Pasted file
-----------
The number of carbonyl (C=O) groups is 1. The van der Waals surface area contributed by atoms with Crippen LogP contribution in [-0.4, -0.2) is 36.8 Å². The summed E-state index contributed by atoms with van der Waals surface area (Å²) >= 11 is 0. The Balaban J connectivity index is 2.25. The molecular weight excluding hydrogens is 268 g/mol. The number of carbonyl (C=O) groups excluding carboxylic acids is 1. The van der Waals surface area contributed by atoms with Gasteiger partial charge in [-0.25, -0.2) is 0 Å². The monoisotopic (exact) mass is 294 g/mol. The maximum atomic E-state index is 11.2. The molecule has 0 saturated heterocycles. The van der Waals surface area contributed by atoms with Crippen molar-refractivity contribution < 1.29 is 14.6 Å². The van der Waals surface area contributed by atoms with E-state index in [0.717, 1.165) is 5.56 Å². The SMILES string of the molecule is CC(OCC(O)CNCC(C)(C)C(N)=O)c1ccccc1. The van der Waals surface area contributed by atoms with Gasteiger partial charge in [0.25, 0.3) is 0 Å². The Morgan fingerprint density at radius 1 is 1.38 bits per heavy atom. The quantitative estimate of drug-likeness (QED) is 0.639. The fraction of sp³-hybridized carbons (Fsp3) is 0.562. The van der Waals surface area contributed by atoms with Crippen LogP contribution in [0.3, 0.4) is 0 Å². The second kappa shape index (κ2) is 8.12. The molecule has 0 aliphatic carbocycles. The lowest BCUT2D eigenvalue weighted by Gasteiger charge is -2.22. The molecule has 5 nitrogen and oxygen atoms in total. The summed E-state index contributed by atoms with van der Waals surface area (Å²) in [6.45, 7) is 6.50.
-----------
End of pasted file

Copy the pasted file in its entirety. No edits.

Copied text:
The number of carbonyl (C=O) groups is 1. The van der Waals surface area contributed by atoms with Crippen LogP contribution in [-0.4, -0.2) is 36.8 Å². The summed E-state index contributed by atoms with van der Waals surface area (Å²) >= 11 is 0. The Balaban J connectivity index is 2.25. The molecular weight excluding hydrogens is 268 g/mol. The number of carbonyl (C=O) groups excluding carboxylic acids is 1. The van der Waals surface area contributed by atoms with Gasteiger partial charge in [-0.25, -0.2) is 0 Å². The monoisotopic (exact) mass is 294 g/mol. The maximum atomic E-state index is 11.2. The molecule has 0 saturated heterocycles. The van der Waals surface area contributed by atoms with Crippen molar-refractivity contribution < 1.29 is 14.6 Å². The van der Waals surface area contributed by atoms with E-state index in [0.717, 1.165) is 5.56 Å². The SMILES string of the molecule is CC(OCC(O)CNCC(C)(C)C(N)=O)c1ccccc1. The van der Waals surface area contributed by atoms with Gasteiger partial charge in [0.25, 0.3) is 0 Å². The Morgan fingerprint density at radius 1 is 1.38 bits per heavy atom. The quantitative estimate of drug-likeness (QED) is 0.639. The fraction of sp³-hybridized carbons (Fsp3) is 0.562. The van der Waals surface area contributed by atoms with Crippen LogP contribution in [0.3, 0.4) is 0 Å². The second kappa shape index (κ2) is 8.12. The molecule has 0 aliphatic carbocycles. The lowest BCUT2D eigenvalue weighted by Gasteiger charge is -2.22. The molecule has 5 nitrogen and oxygen atoms in total. The summed E-state index contributed by atoms with van der Waals surface area (Å²) in [6.45, 7) is 6.50.